From being the dream fuel that powered rural economies and their transformation, diesel has finally come full circle, slowly ceding ground to other options as the main energy source in Rural India
For many decades the sound of diesel generators was synonymous with the rural outback of the country. The hamlets scattered across the countryside without the luxury of grid connection, depended on kerosene or diesel generators to power their homes and irrigate their farms. That was one of the reasons for the extra subsidy added on to diesel, that, at its peak, made the fuel almost 40% cheaper than petrol across the country.
Recent developments, however, signal the beginning of a diesel “death spiral”, as renewable, decentralized solutions are gaining traction with governments, businesses and households. It will take time, and the trend is not consistent yet in all countries, but there are clear indications.
Did you know that per kWh, small diesel generators create 2x the CO2 emissions of coal power plants? Eliminating CO2 and black carbon from diesel mini-grids can reduce emissions by 115 million tonnes of CO2 per year. In India, new data from IEEFA shows that replacing diesel irrigation pumps with solar power can reduce CO2 emissions by 224 million tonnes. Not to mention telecom towers and numerous other heavy diesel users. In fact, Greenpeace had estimated that replacing a significant portion of its diesel pumps with solar pumps could deliver enough renewable power to help meet the impending shortfall in its 2022 targets.
Smog chocked cities and their skyrocketing pollution to toxic levels put the glare squarely on subsidies for diesel that had led to its proliferation in the agricultural sphere of the economies. Air pollution now kills about 3.3 million people prematurely every year – more than HIV, malaria and influenza combined – with emissions from diesel engines among the worst culprits. Governments from all over the world started to taking actions when Climate change science came to their shores. Removing subsidies has been just one aspect, with many countries actually adding a ‘green tax’ on the fuel today. A payback to help clean up the mess diesel has contributed to, in no small measure.
The positive climate impact of replacing diesel with small-scale hydro, solar and biomass generation started to show its impact in the rural areas. But the savings goes far beyond the carbon budget, and include health and financial benefits for rural families, as well as for businesses with no grid access.
Like for example, in Myanmar , a company called Mee Panyar. This company is helping the Burmese villages transition from Diesel minigrids to solar power generation. It found that the switch decreases household electricity prices by up to 50%, reduces carbon emissions by 60% and creates new livelihood opportunities from productive use.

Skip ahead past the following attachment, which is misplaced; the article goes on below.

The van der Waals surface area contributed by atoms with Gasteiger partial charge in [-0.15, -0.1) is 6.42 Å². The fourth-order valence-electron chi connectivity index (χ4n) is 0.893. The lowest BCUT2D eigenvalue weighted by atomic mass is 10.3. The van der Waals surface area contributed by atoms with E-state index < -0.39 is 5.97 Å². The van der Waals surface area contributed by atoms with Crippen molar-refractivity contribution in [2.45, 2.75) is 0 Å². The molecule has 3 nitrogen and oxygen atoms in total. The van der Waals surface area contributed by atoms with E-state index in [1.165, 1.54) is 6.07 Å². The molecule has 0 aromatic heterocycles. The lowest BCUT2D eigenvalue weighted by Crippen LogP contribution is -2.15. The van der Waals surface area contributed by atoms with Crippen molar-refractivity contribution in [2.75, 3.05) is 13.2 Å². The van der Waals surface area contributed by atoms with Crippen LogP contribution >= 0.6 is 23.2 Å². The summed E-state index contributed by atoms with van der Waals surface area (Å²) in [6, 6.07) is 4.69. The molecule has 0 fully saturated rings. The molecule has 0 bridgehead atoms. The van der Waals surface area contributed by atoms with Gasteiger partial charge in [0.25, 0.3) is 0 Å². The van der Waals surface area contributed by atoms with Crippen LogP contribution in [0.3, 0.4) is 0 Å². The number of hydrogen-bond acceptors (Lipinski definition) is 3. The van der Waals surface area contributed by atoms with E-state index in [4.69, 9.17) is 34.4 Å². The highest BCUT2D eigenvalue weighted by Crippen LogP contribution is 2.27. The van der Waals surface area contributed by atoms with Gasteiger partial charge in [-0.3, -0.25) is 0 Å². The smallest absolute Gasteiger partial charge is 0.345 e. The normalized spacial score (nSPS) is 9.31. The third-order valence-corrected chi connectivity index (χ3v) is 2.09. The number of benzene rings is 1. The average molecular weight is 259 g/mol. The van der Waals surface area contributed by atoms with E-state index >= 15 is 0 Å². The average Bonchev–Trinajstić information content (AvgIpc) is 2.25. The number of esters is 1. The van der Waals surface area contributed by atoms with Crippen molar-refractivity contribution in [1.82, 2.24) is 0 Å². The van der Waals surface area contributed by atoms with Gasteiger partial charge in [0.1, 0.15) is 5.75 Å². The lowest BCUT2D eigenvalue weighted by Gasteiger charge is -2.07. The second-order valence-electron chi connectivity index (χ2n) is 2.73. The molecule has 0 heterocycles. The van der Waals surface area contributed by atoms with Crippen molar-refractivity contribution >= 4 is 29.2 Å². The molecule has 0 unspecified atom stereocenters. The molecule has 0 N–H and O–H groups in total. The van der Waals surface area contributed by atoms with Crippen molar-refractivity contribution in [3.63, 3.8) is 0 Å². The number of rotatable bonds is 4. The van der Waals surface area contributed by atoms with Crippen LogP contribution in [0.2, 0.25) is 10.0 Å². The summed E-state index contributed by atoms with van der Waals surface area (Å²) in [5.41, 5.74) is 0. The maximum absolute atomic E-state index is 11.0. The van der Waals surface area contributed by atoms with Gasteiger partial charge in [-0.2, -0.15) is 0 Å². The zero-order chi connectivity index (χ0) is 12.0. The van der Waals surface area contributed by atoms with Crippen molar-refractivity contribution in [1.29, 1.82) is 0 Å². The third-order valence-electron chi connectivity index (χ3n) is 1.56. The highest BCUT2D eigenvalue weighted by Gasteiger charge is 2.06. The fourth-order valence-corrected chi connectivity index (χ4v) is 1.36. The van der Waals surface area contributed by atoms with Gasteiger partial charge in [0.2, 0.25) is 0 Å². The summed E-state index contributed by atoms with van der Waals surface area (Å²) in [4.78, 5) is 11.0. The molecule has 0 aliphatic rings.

Closer home, an study by IEEFA says that India can save upto $ 25.7 Billion dollars annually from replacing conventional pumps with solar powered pumps. Government’s KUSUM program is in line with the same vision and plans to spend nearly $ 5 billion to develop about 26 GW of solar powered irrigation by 2022. Another sector that needs an overhaul is replacing diesel powering its telecom towers, which is among top consumers of diesel apart from irrigation and transport.
Supporting the cleaner source of solar energy for the farmers is another think tank, Council on Energy, Environment and Water (CEEW) found out that operating cost of solar pump is low and better than diesel pumps for farmer from a lifecycle cost perspective.
In Bangladesh, a study of over 400 installed irrigation pumps have also shown promise for farmers on the basis of life cycle costs, solar irrigation pumps are much more attractive compared to diesel pumps. In addition to this, PV pumping systems allow low operating cost, unattended operation, low maintenance, easy installation, and long life.
Meanwhile in sub-Saharan Africa, another research from 2018 points to a similar opportunity, noting that in many countries emergency diesel generators represent grossly 10–20 percent of a country’s total power generating capacity.
Like Nigeria, who is a huge consumer of diesel, with an estimated 60 million liquid fuel generators being used to power telecom towers, industry, business and households. The Nigerian government’s Energizing Economies Initiative plans to solarize more than 80,000 shops within a year, and power over 340,000 micro-, small- and medium-sized enterprises. Many of those businesses are reliant on diesel.
Similar pilot projects are undertaken in countries like Egypt where solar pumps are encouraged for lifting water from below-ground conduits to irrigate crop fields.
Besides government, private players have also contributed in the slow demise of diesel. So, while fossils may be in strong demand, the writing on the wall says otherwise. After the World Health Organisation declared diesel exhaust a carcinogenic, a cause of lung cancer in the same category as asbestos and mustard gas, countries are scrabbling to phase out diesel in agriculture and cars to reduce toxic smog. While heavy weights like car manufacturers are slow to phase out diesel driven cars, rural economies cushioned with subsidies and incentives are winning at giving up their addiction of the dirty diesel.
For India, perhaps the elephant in the room is the fact that most of our crude oil is imported, which means any reduction in diesel will lead to straight impact on the country’s fiscal situation. With no dearth of projects demanding immediate attention and funding, the government also understands that less diesel will no longer signal a slowdown, it could actually mean better days too, if handled well.